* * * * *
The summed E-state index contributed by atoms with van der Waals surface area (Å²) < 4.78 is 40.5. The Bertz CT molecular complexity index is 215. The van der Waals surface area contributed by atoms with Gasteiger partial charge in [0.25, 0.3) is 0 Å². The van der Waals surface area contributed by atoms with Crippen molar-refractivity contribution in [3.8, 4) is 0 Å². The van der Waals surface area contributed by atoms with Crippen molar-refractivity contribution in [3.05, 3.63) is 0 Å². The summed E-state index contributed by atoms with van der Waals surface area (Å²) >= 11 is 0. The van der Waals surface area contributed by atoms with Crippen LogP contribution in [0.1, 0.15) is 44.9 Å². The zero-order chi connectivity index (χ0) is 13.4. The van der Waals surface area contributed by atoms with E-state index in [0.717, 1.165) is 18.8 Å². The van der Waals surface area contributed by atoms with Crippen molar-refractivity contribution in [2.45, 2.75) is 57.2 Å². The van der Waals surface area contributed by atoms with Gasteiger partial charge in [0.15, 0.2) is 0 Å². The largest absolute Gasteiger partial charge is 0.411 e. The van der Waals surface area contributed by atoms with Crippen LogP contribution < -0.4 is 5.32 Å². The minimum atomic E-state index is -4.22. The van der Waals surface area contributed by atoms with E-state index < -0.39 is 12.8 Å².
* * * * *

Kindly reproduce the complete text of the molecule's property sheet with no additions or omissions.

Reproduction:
The summed E-state index contributed by atoms with van der Waals surface area (Å²) < 4.78 is 40.5. The Bertz CT molecular complexity index is 215. The van der Waals surface area contributed by atoms with Gasteiger partial charge in [0.25, 0.3) is 0 Å². The van der Waals surface area contributed by atoms with Crippen molar-refractivity contribution in [3.8, 4) is 0 Å². The van der Waals surface area contributed by atoms with Crippen molar-refractivity contribution in [3.05, 3.63) is 0 Å². The summed E-state index contributed by atoms with van der Waals surface area (Å²) >= 11 is 0. The van der Waals surface area contributed by atoms with Crippen LogP contribution in [0.1, 0.15) is 44.9 Å². The zero-order chi connectivity index (χ0) is 13.4. The van der Waals surface area contributed by atoms with E-state index in [0.717, 1.165) is 18.8 Å². The van der Waals surface area contributed by atoms with Crippen molar-refractivity contribution in [2.45, 2.75) is 57.2 Å². The van der Waals surface area contributed by atoms with Gasteiger partial charge in [0.15, 0.2) is 0 Å². The largest absolute Gasteiger partial charge is 0.411 e. The van der Waals surface area contributed by atoms with Crippen LogP contribution < -0.4 is 5.32 Å². The minimum atomic E-state index is -4.22. The van der Waals surface area contributed by atoms with E-state index < -0.39 is 12.8 Å².